The further away I am from my college days, the more I realized something about adult life: there are no purely good or purely bad days. The same applies to years.
2015 will go down in my memory as the year that I lost my bearings. I changed jobs twice, took a sizeable pay cut, fell into depression, lost a puppy to an illness, contracted both German measles and amoebiasis, spent most of the year carrying the kind of slow boiling anger that weighs on your chest and sends your blood pressure spiraling out of control.
But it’s also the year that I went to Japan for the first time ever, which has been a dream of mine since I first started watching anime. My braces came off, too, after ten long years. For the first time in more than a decade, my hair was at a very short length. This was also the year that I gained seven beautiful puppies (and kept three), moved to a job that allowed me to see my boyfriend five days a week as opposed to the once-or-twice every two weeks (incidentally, this was also the year we celebrated our fifth anniversary). I remembered, belatedly, my grad school plans and dreams, and began to move in that direction again, monetary hits aside. I completed the zero draft of a book and learned that one of my stories was on the 2015 James Tiptree Jr. Award Recommended Works list. There was also helping run a fundraiser for a friend, and helping fund a few more despite my money problems.
Sadly, I did not get to complete some of the lofty goals I set for myself. For one, I only managed 80 out of the 100 books goal of my Goodreads Reading Challenge (81 if you count Asa Ka Awan Du Vatan by Victoria Abad Kerblat, which has no Goodreads entry), though that’s not bad at all when you consider the numbers. There’s a bunch more, but I’d rather get into the goals I’m setting for myself for next year, which are rather small. However, I’ve learned this year that small, specific, and concrete wins the day. Without further ado:
Lose 10 pounds this January. (Related: More regular exercise every Saturday.)
100 books for the Goodreads Reading Challenge–this time, try to make a dent in my existing TBR pile.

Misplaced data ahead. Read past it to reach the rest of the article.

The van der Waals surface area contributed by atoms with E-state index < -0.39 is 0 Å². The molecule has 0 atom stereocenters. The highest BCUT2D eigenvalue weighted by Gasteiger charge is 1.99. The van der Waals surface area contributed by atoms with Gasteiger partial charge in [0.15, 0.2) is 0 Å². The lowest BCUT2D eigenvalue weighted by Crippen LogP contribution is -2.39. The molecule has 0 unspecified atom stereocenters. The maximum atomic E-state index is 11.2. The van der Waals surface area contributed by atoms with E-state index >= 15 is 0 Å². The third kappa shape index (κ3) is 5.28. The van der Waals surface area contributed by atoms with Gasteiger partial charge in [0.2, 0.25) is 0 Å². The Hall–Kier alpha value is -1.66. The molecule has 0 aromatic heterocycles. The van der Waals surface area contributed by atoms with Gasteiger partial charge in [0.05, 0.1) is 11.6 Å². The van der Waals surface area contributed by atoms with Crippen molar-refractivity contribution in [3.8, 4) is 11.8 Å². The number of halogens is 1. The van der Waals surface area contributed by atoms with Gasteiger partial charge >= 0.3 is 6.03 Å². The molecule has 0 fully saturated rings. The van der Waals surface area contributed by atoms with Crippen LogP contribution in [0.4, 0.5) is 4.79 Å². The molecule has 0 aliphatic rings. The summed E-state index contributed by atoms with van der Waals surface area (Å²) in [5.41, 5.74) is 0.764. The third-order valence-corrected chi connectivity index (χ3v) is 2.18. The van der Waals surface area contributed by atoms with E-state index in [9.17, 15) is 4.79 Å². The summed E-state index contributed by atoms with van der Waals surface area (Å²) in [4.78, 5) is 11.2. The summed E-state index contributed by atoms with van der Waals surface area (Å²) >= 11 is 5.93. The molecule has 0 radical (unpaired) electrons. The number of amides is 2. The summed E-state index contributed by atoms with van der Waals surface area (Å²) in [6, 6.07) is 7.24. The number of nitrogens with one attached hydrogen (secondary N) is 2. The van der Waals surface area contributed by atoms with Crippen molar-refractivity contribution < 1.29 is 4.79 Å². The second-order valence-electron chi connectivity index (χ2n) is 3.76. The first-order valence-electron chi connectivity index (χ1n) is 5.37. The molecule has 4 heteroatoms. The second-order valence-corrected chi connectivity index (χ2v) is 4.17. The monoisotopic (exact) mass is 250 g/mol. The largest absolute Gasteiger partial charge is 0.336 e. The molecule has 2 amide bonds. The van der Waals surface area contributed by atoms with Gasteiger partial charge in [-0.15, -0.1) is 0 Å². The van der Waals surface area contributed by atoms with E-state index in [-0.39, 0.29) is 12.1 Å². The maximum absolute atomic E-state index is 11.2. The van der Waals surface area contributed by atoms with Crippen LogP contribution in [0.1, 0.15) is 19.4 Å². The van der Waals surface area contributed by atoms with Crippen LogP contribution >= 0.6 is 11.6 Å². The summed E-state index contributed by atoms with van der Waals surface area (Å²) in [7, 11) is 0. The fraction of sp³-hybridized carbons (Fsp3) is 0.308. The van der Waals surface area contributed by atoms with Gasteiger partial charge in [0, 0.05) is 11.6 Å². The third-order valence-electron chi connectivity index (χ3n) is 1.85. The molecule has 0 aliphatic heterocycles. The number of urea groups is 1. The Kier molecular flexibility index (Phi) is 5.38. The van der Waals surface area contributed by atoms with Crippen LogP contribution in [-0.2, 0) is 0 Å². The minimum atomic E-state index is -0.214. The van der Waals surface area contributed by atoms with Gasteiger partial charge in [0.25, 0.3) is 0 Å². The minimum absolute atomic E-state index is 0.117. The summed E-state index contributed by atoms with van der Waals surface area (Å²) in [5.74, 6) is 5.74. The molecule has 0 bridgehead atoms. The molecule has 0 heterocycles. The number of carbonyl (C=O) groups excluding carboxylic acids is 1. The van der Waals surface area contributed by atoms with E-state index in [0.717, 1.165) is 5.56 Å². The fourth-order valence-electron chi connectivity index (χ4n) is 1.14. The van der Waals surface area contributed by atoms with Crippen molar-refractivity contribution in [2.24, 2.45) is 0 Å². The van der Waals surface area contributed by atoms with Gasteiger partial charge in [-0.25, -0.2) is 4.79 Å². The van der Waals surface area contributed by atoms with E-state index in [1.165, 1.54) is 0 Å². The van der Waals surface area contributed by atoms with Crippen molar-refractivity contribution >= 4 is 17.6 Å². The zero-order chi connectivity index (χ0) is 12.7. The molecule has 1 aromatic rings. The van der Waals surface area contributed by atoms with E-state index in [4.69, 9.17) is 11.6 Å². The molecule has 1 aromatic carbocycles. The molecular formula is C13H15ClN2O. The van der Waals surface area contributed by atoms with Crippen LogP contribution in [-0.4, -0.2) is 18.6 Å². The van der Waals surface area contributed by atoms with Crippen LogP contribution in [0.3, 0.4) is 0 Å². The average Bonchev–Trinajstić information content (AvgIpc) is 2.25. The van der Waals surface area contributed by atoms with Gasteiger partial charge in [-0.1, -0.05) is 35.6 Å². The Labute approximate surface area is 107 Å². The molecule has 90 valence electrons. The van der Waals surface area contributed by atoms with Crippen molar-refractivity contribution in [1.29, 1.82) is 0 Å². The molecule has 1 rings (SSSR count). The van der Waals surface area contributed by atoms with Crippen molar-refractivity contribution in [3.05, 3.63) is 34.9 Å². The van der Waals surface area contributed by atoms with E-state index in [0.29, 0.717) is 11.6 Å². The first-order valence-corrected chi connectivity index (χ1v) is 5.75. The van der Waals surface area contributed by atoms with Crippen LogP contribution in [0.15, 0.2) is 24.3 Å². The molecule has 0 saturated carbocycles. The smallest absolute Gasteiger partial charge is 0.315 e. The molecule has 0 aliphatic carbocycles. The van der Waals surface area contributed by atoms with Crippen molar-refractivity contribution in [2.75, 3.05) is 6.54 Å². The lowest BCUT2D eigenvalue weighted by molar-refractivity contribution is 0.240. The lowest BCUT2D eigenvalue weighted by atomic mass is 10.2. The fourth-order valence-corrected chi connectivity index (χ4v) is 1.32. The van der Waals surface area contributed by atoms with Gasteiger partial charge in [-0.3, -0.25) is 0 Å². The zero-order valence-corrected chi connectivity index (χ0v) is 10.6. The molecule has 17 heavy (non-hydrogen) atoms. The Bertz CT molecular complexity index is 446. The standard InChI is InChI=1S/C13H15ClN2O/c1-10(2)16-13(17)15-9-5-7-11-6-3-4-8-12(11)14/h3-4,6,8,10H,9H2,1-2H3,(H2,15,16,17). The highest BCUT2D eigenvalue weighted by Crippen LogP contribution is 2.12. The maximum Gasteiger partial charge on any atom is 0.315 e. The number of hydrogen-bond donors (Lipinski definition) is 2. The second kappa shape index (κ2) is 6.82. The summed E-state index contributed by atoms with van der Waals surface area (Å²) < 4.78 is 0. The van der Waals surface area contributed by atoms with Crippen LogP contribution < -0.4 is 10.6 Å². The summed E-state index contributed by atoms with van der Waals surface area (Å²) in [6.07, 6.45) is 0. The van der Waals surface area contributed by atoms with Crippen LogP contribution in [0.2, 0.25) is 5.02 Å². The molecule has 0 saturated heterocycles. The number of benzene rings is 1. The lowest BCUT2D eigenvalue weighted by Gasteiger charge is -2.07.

Write more duds. Which means completing a zero draft every month.
Submit to magazines once a month, or as responses return.
WARNING: SPOILERS AHOY, ESPECIALLY FOR EPISODE VII. TURN BACK NOW IF YOU HAVEN’T SEEN IT YET. GET YOUR ASS TO A CINEMA AND COME BACK AFTER YOU’VE SEEN IT. I WILL NOT BE RESPONSIBLE FOR THE RUINATION OF YOUR VIEWING EXPERIENCE.
I’m going to come out and say that I’d never watched the original Star Wars trilogy, and so it was no big deal whether or not I watched Star Wars VII: The Force Awakens, just like watching the second trilogy was no big deal (in my defense, I was 8 years old when Episode I came out and I wasn’t yet very particular about art by the time Episode III hit theaters).
But my dad was insistent that we watch that first Sunday after the release date (“You write science fiction, you should be a fan!”), so in preparation for Episode VII, my sister and did a marathon watch of the first trilogy the day before. In glorious VCD. (We didn’t bother with the second trilogy because we don’t even have copies.)
Episodes IV, V, and VI
Episodes IV, V, and VI follow the typical trajectory of the Chosen Farm Boy discovering his true origins and innate powers, in true Hero’s Journey fashion. He develops those powers with the help of a Wise Old Mentor, all in the service of rescuing a scrappy and attractive space Princess. Along the way, he also gains some friends in the form of the Dashing Smuggler and his hairy first mate, loses his Wise Old Mentor, shows that he’s a damn capable pilot, and blows up the World-Ending Weapon of Doom–thereby pissing off the Dark Lord. He spends the next two movies further developing his powers, losing a hand, losing the Princess to the Smuggler (totally okay because she turns out to be his long-lost twin sister, so that’s a relief), falling into trap after trap, losing his second Wise Old Mentor, leading the Resistance, discovering that the Dark Lord is his father, refusing to join the Dark Side, and celebrating with everyone after the second World-Ending Weapon of Doom is blown up, thereby bringing about the downfall of the Empire.